Magazine article The Christian Century

In Senegal, Two Faiths Fight AIDS Together

Magazine article The Christian Century

In Senegal, Two Faiths Fight AIDS Together

Article excerpt

From throughout central and west Africa Lutheran pastors and church health workers, eager to stem the spread of HIV/AIDS, recently traveled to the Senegal capital of Dakar to learn how religious leaders--most notably Islamic teachers--have helped keep the HIV prevalence rate down to around 1.4 per cent.

On a continent where some countries face HIV-infection rates of more than 30 per cent, many experts say Senegal is one of Africa's success stories.

Lutherans from Benin, Burkina Faso, Cameroon, Central African Republic, Ivory Coast, Senegal and Togo examined the Senegalese experience in the fight against HIV/AIDS and worked out strategies for their own countries.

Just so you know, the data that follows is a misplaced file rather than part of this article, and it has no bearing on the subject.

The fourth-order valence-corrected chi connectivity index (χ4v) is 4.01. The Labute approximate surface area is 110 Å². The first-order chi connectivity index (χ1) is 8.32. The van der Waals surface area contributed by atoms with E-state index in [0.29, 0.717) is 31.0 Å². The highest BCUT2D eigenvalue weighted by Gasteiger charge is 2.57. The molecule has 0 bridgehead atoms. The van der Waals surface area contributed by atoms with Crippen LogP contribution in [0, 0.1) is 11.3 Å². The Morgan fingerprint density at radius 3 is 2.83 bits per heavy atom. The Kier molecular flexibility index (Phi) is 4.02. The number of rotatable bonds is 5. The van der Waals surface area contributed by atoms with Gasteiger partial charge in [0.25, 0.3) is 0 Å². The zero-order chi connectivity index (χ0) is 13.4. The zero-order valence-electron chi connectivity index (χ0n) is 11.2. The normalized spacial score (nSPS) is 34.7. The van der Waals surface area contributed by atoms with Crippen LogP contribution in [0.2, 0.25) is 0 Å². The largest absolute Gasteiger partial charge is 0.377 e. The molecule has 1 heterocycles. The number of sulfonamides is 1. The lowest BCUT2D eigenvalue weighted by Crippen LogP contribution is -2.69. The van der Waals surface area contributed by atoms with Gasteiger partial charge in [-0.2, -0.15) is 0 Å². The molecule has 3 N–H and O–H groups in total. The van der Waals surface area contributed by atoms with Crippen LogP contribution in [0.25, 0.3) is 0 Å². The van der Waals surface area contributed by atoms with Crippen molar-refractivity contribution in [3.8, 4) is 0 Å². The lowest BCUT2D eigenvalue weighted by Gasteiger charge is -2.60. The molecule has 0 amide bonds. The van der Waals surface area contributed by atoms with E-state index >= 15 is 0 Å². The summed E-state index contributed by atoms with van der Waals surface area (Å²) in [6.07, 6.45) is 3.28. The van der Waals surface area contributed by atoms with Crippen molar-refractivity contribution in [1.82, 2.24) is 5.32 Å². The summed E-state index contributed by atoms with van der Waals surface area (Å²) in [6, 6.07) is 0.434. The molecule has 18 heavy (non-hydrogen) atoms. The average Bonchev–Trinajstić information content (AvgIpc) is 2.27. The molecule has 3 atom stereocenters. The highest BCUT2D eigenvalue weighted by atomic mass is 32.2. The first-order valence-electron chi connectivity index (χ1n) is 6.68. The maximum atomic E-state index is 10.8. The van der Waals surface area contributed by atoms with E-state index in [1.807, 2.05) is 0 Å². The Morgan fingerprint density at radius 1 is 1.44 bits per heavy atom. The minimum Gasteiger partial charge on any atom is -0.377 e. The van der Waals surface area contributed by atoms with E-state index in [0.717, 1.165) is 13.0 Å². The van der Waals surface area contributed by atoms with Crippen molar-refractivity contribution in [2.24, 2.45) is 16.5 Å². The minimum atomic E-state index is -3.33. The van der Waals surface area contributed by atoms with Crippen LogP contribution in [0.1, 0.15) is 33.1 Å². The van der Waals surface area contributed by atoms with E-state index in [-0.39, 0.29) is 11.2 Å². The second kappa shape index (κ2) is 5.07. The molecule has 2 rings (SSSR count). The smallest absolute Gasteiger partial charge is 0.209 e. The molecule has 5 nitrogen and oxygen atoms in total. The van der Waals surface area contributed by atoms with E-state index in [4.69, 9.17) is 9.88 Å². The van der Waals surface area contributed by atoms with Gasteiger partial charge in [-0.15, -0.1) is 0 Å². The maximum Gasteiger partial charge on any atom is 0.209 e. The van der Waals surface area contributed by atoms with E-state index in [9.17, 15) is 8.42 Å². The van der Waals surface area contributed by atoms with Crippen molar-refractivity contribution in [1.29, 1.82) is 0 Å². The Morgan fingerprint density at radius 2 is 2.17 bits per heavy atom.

"The response of Senegal to the pandemic is very relevant," said Adama Taoko, West Africa regional representative for the Baltimore-based Lutheran World Relief, which organized the 11-day visit to Senegal that ended December 7. "Senegal has been able to work with religious leaders, Muslims and Christians," and bring them together with medical experts, he said.

More than 90 percent of Senegal's population are Muslims, and imams have played a key role in educating the public by speaking openly at mosques during weekly prayer meetings about HIV/AIDS. They have also encouraged local Christians to do the same.

In Linguere, 250 kilometers northeast of Dakar, a Roman Catholic-run project organized awareness-raising meetings on HIV/AIDS, and 15 imams participated, explained Anne Ruedisili Langdji, coordinator of a Lutheran health care project. …

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